Or maybe its because there isn’t much mystery to it. Everyone knows they’re made vampires, as one does to counter a bird flu epidemic. There are moral quandaries about it. What could be the central tension is showing the actions needed to exploit the virals for a health cure, while at the same time showing people doing things to mitigate their fearsome bloodsucking. Instead, it looks like the holding areas of the virals are well established and protocols are in place, and every now and then mucketymucks sit at a conference room table and confer. Worse yet, even as the scientists are slowly realizing that the virals have psychic abilities, they are doing nothing yet to see if that is true or to try to stop them.

There are long moments when Richards, who seems to be the head security guard for the bad-guy scientists, is utterly frozen in place and staring dumbly nowhere as the viral Babcock plays her melodramatic backstory in his mind. After three episodes, that seems to be a good analogy for “The Passage” as a whole, so much inaction in the face of melodrama.

Are you watching the show? Are you sticking with it?

Photos: A hidden narrative in “Person of Interest” featuring my spouse’s artwork

NOTE: If you are a fan of Person of Interest and haven’t seen Season 4 Episode 15 don’t read this because it is probably full of spoilers. It also contains wild speculation that probably has nothing whatsoever to do with the ongoing narrative of the show.

Here’s the IMDb description of “Person of Interest” Season 4 Episode 15, “Q&A”: “Reese tries to protect a software programmer with a mysterious second life, but it’s unclear which side of her life the threat is coming from. Meanwhile, Claire, a young hacker that Finch protected, reaches out to him for aid.”

Though “Person of Interest” has been praised as “powerful political science fiction” by i09, I was watching it to see artwork by my spouse, Deborah Zlotsky.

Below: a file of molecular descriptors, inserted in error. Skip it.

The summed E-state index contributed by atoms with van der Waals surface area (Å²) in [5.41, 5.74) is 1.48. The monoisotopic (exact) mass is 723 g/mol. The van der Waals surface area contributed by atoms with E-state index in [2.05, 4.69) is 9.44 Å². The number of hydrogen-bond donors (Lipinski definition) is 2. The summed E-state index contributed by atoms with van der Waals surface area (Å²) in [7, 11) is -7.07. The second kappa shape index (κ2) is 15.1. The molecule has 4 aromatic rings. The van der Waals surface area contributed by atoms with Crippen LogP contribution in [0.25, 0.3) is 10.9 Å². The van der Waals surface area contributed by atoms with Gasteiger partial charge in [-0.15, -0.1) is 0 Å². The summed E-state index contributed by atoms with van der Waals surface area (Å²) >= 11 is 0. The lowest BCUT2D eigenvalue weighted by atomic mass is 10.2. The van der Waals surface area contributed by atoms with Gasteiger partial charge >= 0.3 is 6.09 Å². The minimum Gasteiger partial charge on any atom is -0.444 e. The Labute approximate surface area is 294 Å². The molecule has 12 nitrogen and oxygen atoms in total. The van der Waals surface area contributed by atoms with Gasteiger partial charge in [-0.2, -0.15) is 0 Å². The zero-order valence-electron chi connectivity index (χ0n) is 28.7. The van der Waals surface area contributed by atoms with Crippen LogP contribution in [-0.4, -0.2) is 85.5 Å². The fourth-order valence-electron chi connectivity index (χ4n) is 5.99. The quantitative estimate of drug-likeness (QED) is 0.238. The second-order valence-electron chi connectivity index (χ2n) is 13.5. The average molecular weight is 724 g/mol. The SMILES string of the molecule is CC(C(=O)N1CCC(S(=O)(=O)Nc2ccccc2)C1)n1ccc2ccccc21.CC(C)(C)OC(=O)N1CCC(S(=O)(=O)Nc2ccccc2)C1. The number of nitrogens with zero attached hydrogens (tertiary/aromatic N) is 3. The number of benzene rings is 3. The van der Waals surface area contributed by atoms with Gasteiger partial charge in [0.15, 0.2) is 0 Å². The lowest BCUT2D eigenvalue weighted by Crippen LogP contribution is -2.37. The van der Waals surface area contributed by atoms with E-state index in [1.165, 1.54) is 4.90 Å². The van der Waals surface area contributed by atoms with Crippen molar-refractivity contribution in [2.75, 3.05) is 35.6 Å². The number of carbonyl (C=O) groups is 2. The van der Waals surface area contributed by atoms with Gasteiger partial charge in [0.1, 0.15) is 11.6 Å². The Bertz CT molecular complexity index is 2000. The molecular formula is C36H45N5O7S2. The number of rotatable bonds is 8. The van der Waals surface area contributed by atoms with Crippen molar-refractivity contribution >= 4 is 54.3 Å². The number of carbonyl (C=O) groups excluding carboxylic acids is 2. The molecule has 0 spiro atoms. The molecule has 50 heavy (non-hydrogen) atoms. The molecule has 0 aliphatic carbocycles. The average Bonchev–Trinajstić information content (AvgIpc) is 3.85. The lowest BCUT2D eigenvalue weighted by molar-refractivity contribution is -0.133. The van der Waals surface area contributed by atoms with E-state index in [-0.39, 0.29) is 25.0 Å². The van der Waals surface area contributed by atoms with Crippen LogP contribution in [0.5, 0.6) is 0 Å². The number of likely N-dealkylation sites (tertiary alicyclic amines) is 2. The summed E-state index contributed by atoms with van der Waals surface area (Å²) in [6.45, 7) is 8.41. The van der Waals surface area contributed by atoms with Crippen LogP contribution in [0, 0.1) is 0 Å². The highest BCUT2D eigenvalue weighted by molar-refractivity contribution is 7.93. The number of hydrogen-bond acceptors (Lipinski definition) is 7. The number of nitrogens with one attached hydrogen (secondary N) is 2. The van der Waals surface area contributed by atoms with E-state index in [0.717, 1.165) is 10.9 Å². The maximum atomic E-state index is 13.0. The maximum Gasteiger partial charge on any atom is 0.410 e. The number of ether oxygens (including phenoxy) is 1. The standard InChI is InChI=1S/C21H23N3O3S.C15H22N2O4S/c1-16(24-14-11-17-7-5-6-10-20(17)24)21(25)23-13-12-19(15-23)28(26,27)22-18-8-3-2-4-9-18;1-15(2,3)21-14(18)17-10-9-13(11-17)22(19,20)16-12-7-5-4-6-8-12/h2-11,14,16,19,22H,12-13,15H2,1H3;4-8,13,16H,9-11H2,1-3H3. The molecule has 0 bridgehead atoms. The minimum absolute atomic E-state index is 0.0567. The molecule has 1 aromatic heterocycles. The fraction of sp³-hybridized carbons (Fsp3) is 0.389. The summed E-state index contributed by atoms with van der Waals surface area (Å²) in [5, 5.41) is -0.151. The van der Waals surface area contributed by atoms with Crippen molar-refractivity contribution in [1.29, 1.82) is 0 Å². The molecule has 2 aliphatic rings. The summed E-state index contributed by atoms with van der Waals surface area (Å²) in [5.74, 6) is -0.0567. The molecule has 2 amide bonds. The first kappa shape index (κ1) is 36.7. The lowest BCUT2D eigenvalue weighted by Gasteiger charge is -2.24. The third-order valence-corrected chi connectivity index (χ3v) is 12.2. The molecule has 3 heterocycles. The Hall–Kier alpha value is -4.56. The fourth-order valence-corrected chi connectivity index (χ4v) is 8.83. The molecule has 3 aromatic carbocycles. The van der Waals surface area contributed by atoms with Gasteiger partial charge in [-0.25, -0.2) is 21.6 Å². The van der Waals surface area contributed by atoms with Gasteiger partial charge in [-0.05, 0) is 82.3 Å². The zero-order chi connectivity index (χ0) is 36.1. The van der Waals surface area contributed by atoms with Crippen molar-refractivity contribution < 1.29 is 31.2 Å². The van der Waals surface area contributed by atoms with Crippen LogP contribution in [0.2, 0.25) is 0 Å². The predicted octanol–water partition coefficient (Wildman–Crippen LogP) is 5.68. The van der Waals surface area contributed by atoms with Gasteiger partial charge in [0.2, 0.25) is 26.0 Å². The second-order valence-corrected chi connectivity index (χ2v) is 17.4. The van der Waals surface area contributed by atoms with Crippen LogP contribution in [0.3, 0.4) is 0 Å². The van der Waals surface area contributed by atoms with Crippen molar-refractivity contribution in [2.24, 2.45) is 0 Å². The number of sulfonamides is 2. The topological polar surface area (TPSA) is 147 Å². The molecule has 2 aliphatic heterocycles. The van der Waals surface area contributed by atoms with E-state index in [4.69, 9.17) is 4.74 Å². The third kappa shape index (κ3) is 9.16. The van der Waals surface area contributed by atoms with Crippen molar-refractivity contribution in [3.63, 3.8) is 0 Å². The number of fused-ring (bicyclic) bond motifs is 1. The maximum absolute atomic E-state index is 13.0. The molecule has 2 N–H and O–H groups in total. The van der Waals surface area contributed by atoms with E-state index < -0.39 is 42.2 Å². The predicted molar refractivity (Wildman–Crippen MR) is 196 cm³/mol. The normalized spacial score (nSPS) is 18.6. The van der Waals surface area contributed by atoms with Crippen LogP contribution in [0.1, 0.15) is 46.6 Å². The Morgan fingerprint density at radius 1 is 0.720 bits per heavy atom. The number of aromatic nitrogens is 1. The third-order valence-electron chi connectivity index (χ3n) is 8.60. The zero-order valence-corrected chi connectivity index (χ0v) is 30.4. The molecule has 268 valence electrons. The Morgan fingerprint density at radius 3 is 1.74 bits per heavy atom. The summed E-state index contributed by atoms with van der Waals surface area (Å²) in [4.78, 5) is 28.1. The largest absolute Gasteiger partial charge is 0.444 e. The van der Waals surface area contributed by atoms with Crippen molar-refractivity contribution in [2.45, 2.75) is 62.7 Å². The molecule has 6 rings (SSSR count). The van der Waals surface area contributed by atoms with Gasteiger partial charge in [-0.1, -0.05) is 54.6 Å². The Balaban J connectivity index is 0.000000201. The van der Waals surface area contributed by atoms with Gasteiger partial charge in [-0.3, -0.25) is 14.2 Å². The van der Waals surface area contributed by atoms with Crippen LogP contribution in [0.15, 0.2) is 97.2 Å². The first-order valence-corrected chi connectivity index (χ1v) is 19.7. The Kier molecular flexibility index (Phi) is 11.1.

So in the show, her paintings were used as set decoration for a fictional software company in which much of the main plotline (about the programmer with a mysterious second life) is set. Though most viewers probably wouldn’t pay all that much attention to the artwork hanging in the background, it was what I was looking for — and the use of the work reveals a strange hidden narrative about one of the workers in the software company.

A scene from "Person of Interest" Season 4 Episode 15 "Q&A"

A scene from “Person of Interest” Season 4 Episode 15 “Q&A”

Here’s Finch (Michael Emerson) and Reese (Jim Caviezel) in an early scene of the episode. Up there in back, in what looks like a conference room, are two paintings. The one the left is one called Everything Must Go; the one on the right is called Not so happy, yet happier. Yes, my wife’s paintings are abstract, colorful, and with geometric and biomorphic forms. If you compare what you can see of the paintings in this screengrab from the show, though, with how they are presented here on my wife’s website and here on my wife’s gallery’s website, you’ll see the paintings aren’t hung as intended.

A scene from "Person of Interest" Season 4 Episode 15 "Q&A"

A scene from “Person of Interest” Season 4 Episode 15 “Q&A”

This painting, shown during the beginning of the show as the credits are still coming onscreen, is called Situational, three, and can be seen better here. The clear view of this painting was a surprise, because I imagined that the paintings would’ve been used as they are in the first image (way in the background), or how they are used in the one below (just behind a closeup of a character so as to be unrecognizable). Keep Situational, three in mind: It will appear again. Plot bit: The guy (played by Nick Westrate) is the founder of the software company; the woman (played by Heléne Yorke) is the CEO.

A scene from "Person of Interest" Season 4 Episode 15 "Q&A"

A scene from “Person of Interest” Season 4 Episode 15 “Q&A”

OK, not much to see here by way of paintings. I show this because this is how I imagined the paintings would’ve been used. Some story plot here: This image shows the programmer with a secret life (played by Bella Dayne) being scolded by her boss (the CEO) for looking into something a co-worker told her to forget about.

A scene from "Person of Interest" Season 4 Episode 15 "Q&A"

A scene from “Person of Interest” Season 4 Episode 15 “Q&A”